As you are reading this article, the very same brain that sometimes forgets why you walked into a room is magically translating these pixels into letters, words, and sentences — a feat that puts the world’s fastest supercomputers to shame. Within the brain, thousands of neurons are firing at incredible speed and accuracy to help us recognize text, images, and the world at large.
A neural network is a programming model that simulates the human brain. Let’s explore how it came into existence.
The Birth of an Artificial Neuron
Computers have been designed to excel at number-crunching tasks, something that most humans find terrifying. On the other hand, humans are naturally wired to effortlessly recognize objects and patterns, something that computers find difficult.
This juxtaposition brought up two important questions in the 1950s:
- “How can computers be better at solving problems that humans find effortless?”
- “How can computers solve such problems in the way a human brain does?”
In 1957, Frank Rosenblatt explored the second question and invented the Perceptron algorithm, which allowed an artificial neuron to simulate a biological neuron. The artificial neuron could take in an input, process it based on some rules, and fire a result. But computers had been doing this for years—what was so remarkable?
There was a final step in the Perceptron algorithm that would give rise to the incredibly mysterious world of Neural Networks—the artificial neuron could train itself based on its own results, and fire better results in the future. In other words, it could learn by trial and error, just like a biological neuron.
The Perceptron Algorithm used multiple artificial neurons, or perceptrons, for image recognition tasks and opened up a new way to solve computational problems. However, this wasn’t enough to solve a wide range of problems, and interest in the Perceptron Algorithm along with Neural Networks waned for many years.
But many years later, the neurons fired back.
By creating multiple layers of neurons—with one layer feeding its output to the next layer as input—an algorithm could process a wide range of inputs, make complex decisions, and still produce meaningful results. With some tweaks, this algorithm became known as the Multilayer Perceptron, which led to the rise of Feedforward Neural Networks.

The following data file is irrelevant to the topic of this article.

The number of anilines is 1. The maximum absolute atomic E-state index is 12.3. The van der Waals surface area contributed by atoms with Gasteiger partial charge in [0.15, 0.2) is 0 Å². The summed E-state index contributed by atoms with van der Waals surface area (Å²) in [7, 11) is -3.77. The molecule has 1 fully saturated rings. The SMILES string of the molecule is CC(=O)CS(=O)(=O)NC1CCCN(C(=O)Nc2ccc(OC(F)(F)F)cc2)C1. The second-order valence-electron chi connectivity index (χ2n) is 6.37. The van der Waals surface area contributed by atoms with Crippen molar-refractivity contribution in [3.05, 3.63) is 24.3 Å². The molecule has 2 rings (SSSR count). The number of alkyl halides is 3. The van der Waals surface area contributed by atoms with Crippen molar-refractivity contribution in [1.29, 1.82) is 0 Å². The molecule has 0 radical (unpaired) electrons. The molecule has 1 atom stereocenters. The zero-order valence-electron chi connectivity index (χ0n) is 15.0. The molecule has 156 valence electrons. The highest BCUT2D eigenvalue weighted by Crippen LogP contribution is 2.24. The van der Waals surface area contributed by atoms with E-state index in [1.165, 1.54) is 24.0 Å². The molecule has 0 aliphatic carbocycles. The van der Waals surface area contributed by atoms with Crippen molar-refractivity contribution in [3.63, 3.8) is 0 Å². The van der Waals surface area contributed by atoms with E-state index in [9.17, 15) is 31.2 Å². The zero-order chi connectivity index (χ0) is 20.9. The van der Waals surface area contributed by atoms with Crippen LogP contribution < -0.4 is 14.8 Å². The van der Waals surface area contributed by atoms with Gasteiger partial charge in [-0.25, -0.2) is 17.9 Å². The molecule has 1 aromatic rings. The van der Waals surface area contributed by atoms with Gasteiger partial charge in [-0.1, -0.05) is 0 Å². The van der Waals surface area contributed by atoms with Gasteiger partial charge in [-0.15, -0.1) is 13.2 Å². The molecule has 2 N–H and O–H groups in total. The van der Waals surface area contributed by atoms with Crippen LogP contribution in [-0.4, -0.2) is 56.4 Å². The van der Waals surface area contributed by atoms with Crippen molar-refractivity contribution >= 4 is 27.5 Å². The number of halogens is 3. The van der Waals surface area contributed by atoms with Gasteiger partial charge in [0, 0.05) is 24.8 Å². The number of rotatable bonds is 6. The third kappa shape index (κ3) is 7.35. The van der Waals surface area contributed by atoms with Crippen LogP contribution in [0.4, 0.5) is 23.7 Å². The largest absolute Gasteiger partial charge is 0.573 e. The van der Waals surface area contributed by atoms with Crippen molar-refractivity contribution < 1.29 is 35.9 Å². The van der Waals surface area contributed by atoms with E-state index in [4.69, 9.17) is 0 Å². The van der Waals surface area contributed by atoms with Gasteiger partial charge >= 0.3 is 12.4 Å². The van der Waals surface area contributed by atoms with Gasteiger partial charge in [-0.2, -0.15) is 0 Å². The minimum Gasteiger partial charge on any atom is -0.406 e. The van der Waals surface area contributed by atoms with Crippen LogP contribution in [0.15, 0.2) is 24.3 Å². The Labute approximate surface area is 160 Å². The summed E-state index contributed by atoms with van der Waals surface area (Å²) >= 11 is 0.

Neural Networks Today
With Feedforward Networks, computing results improved. But it was only recently, with the development of high-speed processors, that neural networks finally got the necessary computing power to seamlessly integrate into daily human life.
In 2012, Alex Krizhevsky and his team at University of Toronto entered the ImageNet competition (the annual Olympics of computer vision) and trained a deep convolutional neural network. No one truly understood how it made the decisions it did, but it worked better than any other traditional classifier, by a huge 10.8% margin.
Today, the applications of neural networks have become widespread—from simple tasks like speech recognition to more complicated tasks like self-driving vehicles.
Neural networks are ridiculously good at generating results but also mysteriously complex; the apparent complexity of the decision-making process makes it difficult to say exactly how neural networks arrive at their superhuman level of accuracy.
The neurons have come a long way. They have braved the AI winter and remained patient amidst the lack of computing power in the 20th century. They have now taken the world by storm, and deservedly so.
Note: This article appears in our newest Pro Intensive, "Machine Learning Fundamentals."